by Rino Alessi
Italian tourists have always been attracted by the most southern Austrian Land, Carinthia, for its beautiful landscapes and hospitality. Klagenfurt, the state’s small capital city, offers a rich cultural life – first and foremost thanks to the varied program of its Stadttheater, which includes prose, musicals, ballet, opera and operetta.
The theater now has a new, young and energetic “intendant”: Florian Scholz. Scholz has been able to attract internationally renown artists such as Cesare Lievi – director of the “Macbeth” scheduled for the bicentenary of Verdi’s birth –, but he has also created an ensemble of young talents within his company, who allow him to curb expenses and guarantee high-level performances. In this renewal operation he has had a young British conductor at his side, Alexander Soddy, who came to Carinthia last year and was quickly appointed music director of the Kärntner Sinfonieorchester. This season, Soddy will present the first two titles in the program: “Der Rosenkavalier” by Strauss to Hofmannsthal’s libretto, and “Macbeth”, which Verdi and his trusted librettist Piave created based on Shakespeare’s homonymous work.
Having a resident ensemble of young artists offers many benefits. First and foremost, when a guest falls suddenly ill, a replacement is readily available at no extra cost. At the beginning of the season, the “Rosenkavalier” – in a new, elegant production by Marco Storman (director), Philipp Nicolai (set designer), and Sonja Albartus (costume designer) – saw the young members of the ensemble perform side by side with established artists such as the ‘Kammersänger’ Rolf Haunstein, well known among Wagnerphiles, who played the rich merchant Faninal, father of young Sophie, engaged to the deuteragonist Baron Ochs auf Lerchenau.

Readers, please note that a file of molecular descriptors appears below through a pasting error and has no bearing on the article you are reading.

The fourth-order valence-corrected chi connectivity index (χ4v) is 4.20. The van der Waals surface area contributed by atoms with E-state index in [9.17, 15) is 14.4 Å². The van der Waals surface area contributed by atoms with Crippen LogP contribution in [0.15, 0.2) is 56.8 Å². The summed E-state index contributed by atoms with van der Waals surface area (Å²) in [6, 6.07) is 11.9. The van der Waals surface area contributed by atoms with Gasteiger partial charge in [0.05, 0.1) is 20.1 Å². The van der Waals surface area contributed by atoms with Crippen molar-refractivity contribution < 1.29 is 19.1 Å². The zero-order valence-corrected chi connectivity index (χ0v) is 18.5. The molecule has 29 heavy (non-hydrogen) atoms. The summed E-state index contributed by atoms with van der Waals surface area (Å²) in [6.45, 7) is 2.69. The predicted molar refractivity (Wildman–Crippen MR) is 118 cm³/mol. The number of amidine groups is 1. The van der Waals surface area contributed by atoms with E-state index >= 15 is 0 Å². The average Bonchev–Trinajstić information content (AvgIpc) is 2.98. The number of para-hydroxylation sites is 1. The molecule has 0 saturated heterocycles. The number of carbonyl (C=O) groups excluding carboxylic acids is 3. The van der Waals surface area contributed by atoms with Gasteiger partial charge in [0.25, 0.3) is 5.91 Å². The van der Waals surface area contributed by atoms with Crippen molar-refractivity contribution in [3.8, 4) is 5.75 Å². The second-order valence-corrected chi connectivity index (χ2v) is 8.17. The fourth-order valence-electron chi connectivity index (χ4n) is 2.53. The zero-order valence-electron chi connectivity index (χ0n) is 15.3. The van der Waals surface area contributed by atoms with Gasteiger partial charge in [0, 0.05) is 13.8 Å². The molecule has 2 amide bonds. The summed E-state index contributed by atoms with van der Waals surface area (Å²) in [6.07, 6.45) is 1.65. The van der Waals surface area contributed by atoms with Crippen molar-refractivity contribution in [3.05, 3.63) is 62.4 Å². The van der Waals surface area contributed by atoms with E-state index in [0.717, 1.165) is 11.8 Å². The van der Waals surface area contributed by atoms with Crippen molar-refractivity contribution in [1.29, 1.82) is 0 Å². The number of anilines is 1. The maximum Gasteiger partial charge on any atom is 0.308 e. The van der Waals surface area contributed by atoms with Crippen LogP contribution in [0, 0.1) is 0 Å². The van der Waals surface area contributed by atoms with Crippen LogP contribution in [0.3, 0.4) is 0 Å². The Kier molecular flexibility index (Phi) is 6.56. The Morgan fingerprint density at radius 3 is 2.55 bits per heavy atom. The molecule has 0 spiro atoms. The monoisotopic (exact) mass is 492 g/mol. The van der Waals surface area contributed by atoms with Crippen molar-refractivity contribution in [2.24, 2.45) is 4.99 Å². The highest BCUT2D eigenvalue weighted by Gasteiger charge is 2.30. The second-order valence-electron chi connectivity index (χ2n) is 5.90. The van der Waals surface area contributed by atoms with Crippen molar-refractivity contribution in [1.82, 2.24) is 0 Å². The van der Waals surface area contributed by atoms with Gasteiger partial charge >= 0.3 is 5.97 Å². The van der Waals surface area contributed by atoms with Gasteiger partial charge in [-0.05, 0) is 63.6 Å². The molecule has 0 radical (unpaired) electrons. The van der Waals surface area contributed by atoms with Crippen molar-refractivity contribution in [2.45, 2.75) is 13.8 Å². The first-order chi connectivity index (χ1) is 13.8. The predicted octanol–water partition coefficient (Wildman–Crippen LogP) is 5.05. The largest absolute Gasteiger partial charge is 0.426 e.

From the theater’s ensemble, Golda Schultz – a South African soprano endowed with a pure and crystalline voice – played the part of Sophie, while 28-year-old baritone David Steffens was supposed to play two minor roles… until the regular performer was suddenly unwell, and young Steffens was promoted to the role of Baron Ochs. A challenge the artist approached impeccably, as we were able to appreciate during the final, overcrowded, performance of Strauss’s masterpiece.
“Der Rosenkavalier” – with the title character of the Knight of the Rose played, ‘en travesti’, by Angela Brower – does not paint a flattering picture of Italy: Valzacchi and Annina (Patrick Vogel and the outstanding Christa Ratzenböck, who at one point sings suspended in mid-air), the intriguers responsible of Ochs’s introduction to Sophie, are Italian, and so is the tenor (played by the Turk Ilker Arcayürek) who sings a fashionable aria in the crowded garderobe of the Marschallin (Betsy Horne) – who in this production looks like a rockabilly, styled with a quiff and golden jacket.
Luckily, Verdi can re-establish Italy’s honor and the indisputable excellence of Italian opera: the composer’s talent is unparalleled. In his “Macbeth”, he left no room for love: the plot is all about power and the fascination with magic and the esoteric world…
Director Lievi – who recently left his position as superintendent for prose at the Teatro Nuovo Giovanni da Udine, and who debuted in Klagenfurt with Verdi’s tenth opera – says there are three aspects of “Macbeth” that particularly interest him. First of all, the relation between the characters’ story and the pre-Christian world of witches, tied to the concept of “nature” that Verdi explored after his Venetian success with “Attila”. Secondly, the character of Lady Macbeth (played by Tatjana Melnychenko, very intense and focused during the sleepwalking scene), who is the link between witches and hysterical women of all time. Finally, the “value”, or ‘valore’ (“Io ti darò valore”, that is “I will make you able”) that ties the diabolical woman to her husband, unable to retort (Maksim Aniskin, baritone with a powerful – more than soft or expressive – voice).
The couple tries desperately to have children – a king’s real asset in Shakespeare’s as well as in Verdi’s time. Their obsession turns them into murderers, as they kill others’ heirs, and finally leads them to seek a personal a escape in folly.
This Carinthian “Macbeth” is a truly exciting show. On his team, Lievi had Josef Frommwieser (set designer) and Marina Luxardo (costume designer), and while the two leading roles were given to singers from Eastern Europe, the ensemble’s promising Merunas Vitulskis played the part of Macduff, and – just as with “Der Rosenkavalier” – Günter Wallner did a great job of preparing the choir.